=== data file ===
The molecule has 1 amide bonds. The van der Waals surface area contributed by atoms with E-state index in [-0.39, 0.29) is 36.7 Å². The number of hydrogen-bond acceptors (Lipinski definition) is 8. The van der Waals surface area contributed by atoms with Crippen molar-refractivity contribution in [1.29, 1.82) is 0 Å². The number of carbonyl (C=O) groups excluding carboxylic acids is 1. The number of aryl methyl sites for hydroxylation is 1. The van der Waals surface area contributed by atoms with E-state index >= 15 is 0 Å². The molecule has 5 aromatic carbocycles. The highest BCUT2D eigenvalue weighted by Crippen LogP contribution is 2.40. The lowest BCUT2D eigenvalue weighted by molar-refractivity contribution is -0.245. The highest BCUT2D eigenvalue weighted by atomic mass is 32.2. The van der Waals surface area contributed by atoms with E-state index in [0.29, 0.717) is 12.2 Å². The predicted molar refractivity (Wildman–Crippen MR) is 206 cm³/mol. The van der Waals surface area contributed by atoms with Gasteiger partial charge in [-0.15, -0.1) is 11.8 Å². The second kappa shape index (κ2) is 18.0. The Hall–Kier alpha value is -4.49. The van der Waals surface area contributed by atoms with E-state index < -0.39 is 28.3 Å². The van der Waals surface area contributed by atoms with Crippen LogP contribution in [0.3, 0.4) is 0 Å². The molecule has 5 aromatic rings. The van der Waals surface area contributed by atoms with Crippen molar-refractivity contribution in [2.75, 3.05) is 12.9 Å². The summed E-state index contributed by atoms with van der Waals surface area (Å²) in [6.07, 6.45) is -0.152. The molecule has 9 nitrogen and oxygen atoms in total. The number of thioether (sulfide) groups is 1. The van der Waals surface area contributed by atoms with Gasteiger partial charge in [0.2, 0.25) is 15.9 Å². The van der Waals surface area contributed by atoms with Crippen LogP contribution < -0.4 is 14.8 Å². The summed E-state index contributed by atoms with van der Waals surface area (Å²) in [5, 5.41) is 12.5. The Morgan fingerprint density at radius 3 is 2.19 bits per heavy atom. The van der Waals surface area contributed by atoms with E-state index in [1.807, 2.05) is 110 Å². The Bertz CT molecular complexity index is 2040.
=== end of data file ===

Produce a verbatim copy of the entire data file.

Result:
The molecule has 1 amide bonds. The van der Waals surface area contributed by atoms with E-state index in [-0.39, 0.29) is 36.7 Å². The number of hydrogen-bond acceptors (Lipinski definition) is 8. The van der Waals surface area contributed by atoms with Crippen molar-refractivity contribution in [1.29, 1.82) is 0 Å². The number of carbonyl (C=O) groups excluding carboxylic acids is 1. The number of aryl methyl sites for hydroxylation is 1. The van der Waals surface area contributed by atoms with E-state index >= 15 is 0 Å². The molecule has 5 aromatic carbocycles. The highest BCUT2D eigenvalue weighted by Crippen LogP contribution is 2.40. The lowest BCUT2D eigenvalue weighted by molar-refractivity contribution is -0.245. The highest BCUT2D eigenvalue weighted by atomic mass is 32.2. The van der Waals surface area contributed by atoms with E-state index in [0.29, 0.717) is 12.2 Å². The predicted molar refractivity (Wildman–Crippen MR) is 206 cm³/mol. The van der Waals surface area contributed by atoms with Gasteiger partial charge in [-0.15, -0.1) is 11.8 Å². The second kappa shape index (κ2) is 18.0. The Hall–Kier alpha value is -4.49. The van der Waals surface area contributed by atoms with E-state index < -0.39 is 28.3 Å². The van der Waals surface area contributed by atoms with Crippen LogP contribution in [0.3, 0.4) is 0 Å². The molecule has 5 aromatic rings. The van der Waals surface area contributed by atoms with Crippen molar-refractivity contribution in [2.75, 3.05) is 12.9 Å². The summed E-state index contributed by atoms with van der Waals surface area (Å²) in [6.07, 6.45) is -0.152. The molecule has 9 nitrogen and oxygen atoms in total. The number of thioether (sulfide) groups is 1. The van der Waals surface area contributed by atoms with Gasteiger partial charge in [0.2, 0.25) is 15.9 Å². The van der Waals surface area contributed by atoms with Crippen LogP contribution < -0.4 is 14.8 Å². The summed E-state index contributed by atoms with van der Waals surface area (Å²) in [5, 5.41) is 12.5. The Morgan fingerprint density at radius 3 is 2.19 bits per heavy atom. The van der Waals surface area contributed by atoms with E-state index in [1.807, 2.05) is 110 Å². The Bertz CT molecular complexity index is 2040.